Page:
While we don’t know much about Nehemiah still, this chapter gives us a good glimpse of what kind of man he was and the example he sets for officials even to this day. Nehemiah seems passionate. That’s obvious. He’s come from a faraway land to restore a wall, and he’s not a nobody. He’s an official – the governor of Judah, to be exact. I can’t tell if he was serving as governor when he called the meeting with his fellow Jews or if he became governor later, but either way, at some point, he was a governor. And at some point, he was participating in exactly the same “interest scheme” as the other officials (v. 10), or at least he had at some point, it looks like. However, after listening to the plight of the Jews who were just trying to stay afloat in everyday life, Nehemiah made changes, unlike his contemporaries. Now, we could go off and discuss HOW the wealthy got wealthy and the poor got poor, but this chapter is not about that. It’s about equality and compassion for our fellow man … because we’re all in this together, man. And that reminds me of my favorite Ziggy cartoon. Even if you’re not old enough or ‘merican enough to know Ziggy, you might still appreciate this little quip, which used to make me laugh and laugh in fifth grade. It started with Ziggy lamenting, as he was famous for doing, “Man cannot live by bread alone.” Then this hippy Ziggy guy says, “Yeah, but if you got bread, man, you won’t be alone.” Ok, I know it’s not pee-your-pants funny, but it does make you think, huh? Especially after reading this chapter. The wealthy seem to stick together. And had Nehemiah not rallied and shown them a fine example of how sharing their wealth can benefit the entire nation, most likely not a single one of those guys in that meeting would have made the suggestion. Sometimes, it just takes one, folks. I know I keep typing that over and over and over again, but I know the Bible keeps showing it to me over and over and over again. I hope this chapter speaks to you about the importance of humbly doing the right thing for the greatest good. And let’s not forget the guys at the meeting, either. They did an outstanding thing: they followed. They didn’t argue and fight and say no and throw themselves down and kick their feet on the dirt floor of the meeting tent. They followed. They gave up their quest for wealth (or at least a big chunk of it), and they worked with their neighbors and friends to build a solid, trustworthy community. Now, no doubt, this system will get all kinds of taken advantage of and messed up in the future, but let’s savor this moment of teamwork and balance, shall we?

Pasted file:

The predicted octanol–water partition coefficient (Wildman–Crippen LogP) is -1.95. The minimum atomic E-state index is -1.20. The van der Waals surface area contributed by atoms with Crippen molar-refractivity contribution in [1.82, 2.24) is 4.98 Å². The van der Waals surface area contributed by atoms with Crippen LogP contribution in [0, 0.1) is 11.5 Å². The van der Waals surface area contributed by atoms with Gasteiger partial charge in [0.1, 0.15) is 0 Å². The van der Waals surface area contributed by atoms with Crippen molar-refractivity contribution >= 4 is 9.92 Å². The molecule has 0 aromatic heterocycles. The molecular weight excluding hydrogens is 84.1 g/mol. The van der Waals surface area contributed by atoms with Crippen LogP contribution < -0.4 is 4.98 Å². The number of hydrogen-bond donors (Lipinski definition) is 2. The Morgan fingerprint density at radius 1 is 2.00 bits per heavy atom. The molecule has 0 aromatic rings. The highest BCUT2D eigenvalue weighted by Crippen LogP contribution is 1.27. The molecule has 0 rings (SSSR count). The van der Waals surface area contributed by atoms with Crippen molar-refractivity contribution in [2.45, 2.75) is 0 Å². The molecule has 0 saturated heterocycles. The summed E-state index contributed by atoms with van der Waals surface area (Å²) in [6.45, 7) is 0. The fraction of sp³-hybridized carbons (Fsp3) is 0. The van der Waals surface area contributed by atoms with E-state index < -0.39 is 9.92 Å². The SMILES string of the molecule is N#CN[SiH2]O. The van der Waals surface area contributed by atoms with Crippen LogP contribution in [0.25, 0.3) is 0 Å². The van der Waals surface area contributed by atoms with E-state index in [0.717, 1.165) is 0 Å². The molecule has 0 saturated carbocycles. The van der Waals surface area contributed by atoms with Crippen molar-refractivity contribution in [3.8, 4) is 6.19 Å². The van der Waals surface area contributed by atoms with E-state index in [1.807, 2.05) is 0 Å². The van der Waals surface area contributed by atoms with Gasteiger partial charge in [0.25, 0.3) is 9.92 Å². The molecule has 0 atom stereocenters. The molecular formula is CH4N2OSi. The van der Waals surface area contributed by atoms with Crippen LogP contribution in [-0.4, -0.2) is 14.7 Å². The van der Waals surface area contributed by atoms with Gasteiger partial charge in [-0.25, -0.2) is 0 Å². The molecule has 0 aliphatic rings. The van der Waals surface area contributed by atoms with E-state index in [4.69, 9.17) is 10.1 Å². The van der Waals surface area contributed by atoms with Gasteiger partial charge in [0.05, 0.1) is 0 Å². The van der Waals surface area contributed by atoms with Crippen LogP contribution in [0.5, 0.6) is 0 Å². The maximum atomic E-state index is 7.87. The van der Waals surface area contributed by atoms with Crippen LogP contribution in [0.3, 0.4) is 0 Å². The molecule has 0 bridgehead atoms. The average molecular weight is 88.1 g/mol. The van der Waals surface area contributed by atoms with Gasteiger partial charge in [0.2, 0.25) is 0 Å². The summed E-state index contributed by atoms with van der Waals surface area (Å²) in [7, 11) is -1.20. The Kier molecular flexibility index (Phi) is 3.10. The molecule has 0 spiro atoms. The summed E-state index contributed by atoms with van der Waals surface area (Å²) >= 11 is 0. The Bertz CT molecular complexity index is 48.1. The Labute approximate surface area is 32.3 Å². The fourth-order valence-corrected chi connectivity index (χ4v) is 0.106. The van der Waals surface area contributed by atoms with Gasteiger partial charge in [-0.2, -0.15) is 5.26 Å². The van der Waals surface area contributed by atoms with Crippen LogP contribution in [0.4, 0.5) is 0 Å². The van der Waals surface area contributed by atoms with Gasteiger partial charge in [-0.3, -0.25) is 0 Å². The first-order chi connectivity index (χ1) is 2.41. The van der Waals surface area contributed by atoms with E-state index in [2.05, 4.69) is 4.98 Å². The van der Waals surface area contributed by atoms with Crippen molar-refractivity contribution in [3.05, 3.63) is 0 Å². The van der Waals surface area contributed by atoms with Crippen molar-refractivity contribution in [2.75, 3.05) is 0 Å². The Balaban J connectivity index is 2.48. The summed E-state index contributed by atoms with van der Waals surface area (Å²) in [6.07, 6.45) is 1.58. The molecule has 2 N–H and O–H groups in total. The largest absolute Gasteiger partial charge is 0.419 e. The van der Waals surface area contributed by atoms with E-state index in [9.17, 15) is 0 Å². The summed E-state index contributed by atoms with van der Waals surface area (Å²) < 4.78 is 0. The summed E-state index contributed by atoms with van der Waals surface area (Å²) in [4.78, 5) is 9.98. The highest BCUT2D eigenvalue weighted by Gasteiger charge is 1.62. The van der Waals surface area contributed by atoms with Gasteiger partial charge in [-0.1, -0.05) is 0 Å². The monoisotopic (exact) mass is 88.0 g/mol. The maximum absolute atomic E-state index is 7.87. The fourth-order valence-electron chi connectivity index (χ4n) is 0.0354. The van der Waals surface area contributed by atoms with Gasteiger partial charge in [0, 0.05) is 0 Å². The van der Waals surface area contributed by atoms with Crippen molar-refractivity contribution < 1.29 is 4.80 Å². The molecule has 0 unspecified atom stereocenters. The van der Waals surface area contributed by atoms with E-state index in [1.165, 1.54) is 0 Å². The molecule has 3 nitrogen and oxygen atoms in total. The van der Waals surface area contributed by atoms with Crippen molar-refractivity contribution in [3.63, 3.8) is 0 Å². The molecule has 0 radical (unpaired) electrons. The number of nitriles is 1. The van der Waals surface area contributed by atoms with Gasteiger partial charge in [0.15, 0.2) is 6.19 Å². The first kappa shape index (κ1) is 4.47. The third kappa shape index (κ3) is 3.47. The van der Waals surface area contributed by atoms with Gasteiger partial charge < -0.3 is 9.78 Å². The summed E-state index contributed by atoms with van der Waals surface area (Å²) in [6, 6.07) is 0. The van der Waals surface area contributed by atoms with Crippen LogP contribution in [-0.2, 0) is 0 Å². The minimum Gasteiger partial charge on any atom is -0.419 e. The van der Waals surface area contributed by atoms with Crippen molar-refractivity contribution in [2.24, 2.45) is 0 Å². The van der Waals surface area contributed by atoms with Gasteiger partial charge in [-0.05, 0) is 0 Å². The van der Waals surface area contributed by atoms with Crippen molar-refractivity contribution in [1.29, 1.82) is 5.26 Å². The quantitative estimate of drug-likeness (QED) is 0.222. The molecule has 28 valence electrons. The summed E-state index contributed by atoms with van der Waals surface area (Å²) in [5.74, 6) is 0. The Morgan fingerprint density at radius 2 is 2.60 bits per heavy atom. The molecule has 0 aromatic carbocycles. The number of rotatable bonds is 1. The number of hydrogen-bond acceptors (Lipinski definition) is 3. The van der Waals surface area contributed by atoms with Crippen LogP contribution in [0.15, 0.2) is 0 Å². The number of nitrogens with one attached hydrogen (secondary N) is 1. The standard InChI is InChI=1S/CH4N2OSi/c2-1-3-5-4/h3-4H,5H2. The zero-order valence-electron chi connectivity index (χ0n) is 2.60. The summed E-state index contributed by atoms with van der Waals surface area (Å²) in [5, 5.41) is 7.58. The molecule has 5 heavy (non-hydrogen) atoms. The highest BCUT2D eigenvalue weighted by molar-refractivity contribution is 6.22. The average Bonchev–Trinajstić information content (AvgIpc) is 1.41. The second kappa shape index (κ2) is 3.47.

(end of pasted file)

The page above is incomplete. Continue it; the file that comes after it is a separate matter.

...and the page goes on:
Writing prompt: balance
I know I’ve been writing about my classmates a little too much lately, but truly, we are having a great time in our Facebook chat group. And the ending of this chapter reminded me of the Class of ‘90. Did we have our disagreements? Oh yeah. Do we still roll our eyes at comments in our chat group? Oh yeah. But I have no doubt that if one of us – wouldn’t even matter who – needed us to come together and do something we didn’t really want to do for the good of our group, we wouldn’t hesitate. Write about something or someone (a group, cause, person) for which you wouldn’t hesitate to make a sacrifice.